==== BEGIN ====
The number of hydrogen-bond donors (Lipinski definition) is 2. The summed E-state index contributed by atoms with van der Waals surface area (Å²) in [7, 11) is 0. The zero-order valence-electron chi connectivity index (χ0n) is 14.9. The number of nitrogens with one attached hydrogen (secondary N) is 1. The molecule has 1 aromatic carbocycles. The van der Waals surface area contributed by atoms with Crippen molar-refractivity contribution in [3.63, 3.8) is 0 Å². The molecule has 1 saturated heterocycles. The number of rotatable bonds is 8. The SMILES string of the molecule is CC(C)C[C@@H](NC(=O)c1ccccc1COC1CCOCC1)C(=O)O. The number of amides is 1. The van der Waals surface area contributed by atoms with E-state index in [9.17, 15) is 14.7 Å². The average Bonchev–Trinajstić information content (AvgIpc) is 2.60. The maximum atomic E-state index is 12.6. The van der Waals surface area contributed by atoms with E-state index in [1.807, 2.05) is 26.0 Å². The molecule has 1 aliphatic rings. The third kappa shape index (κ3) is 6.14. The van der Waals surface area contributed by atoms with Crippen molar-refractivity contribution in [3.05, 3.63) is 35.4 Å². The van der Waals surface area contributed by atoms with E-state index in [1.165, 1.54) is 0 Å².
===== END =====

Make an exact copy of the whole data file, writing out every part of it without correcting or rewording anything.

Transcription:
The number of hydrogen-bond donors (Lipinski definition) is 2. The summed E-state index contributed by atoms with van der Waals surface area (Å²) in [7, 11) is 0. The zero-order valence-electron chi connectivity index (χ0n) is 14.9. The number of nitrogens with one attached hydrogen (secondary N) is 1. The molecule has 1 aromatic carbocycles. The van der Waals surface area contributed by atoms with Crippen molar-refractivity contribution in [3.63, 3.8) is 0 Å². The molecule has 1 saturated heterocycles. The number of rotatable bonds is 8. The SMILES string of the molecule is CC(C)C[C@@H](NC(=O)c1ccccc1COC1CCOCC1)C(=O)O. The number of amides is 1. The van der Waals surface area contributed by atoms with E-state index in [9.17, 15) is 14.7 Å². The average Bonchev–Trinajstić information content (AvgIpc) is 2.60. The maximum atomic E-state index is 12.6. The van der Waals surface area contributed by atoms with E-state index in [1.807, 2.05) is 26.0 Å². The molecule has 1 aliphatic rings. The third kappa shape index (κ3) is 6.14. The van der Waals surface area contributed by atoms with Crippen molar-refractivity contribution in [3.05, 3.63) is 35.4 Å². The van der Waals surface area contributed by atoms with E-state index in [1.165, 1.54) is 0 Å².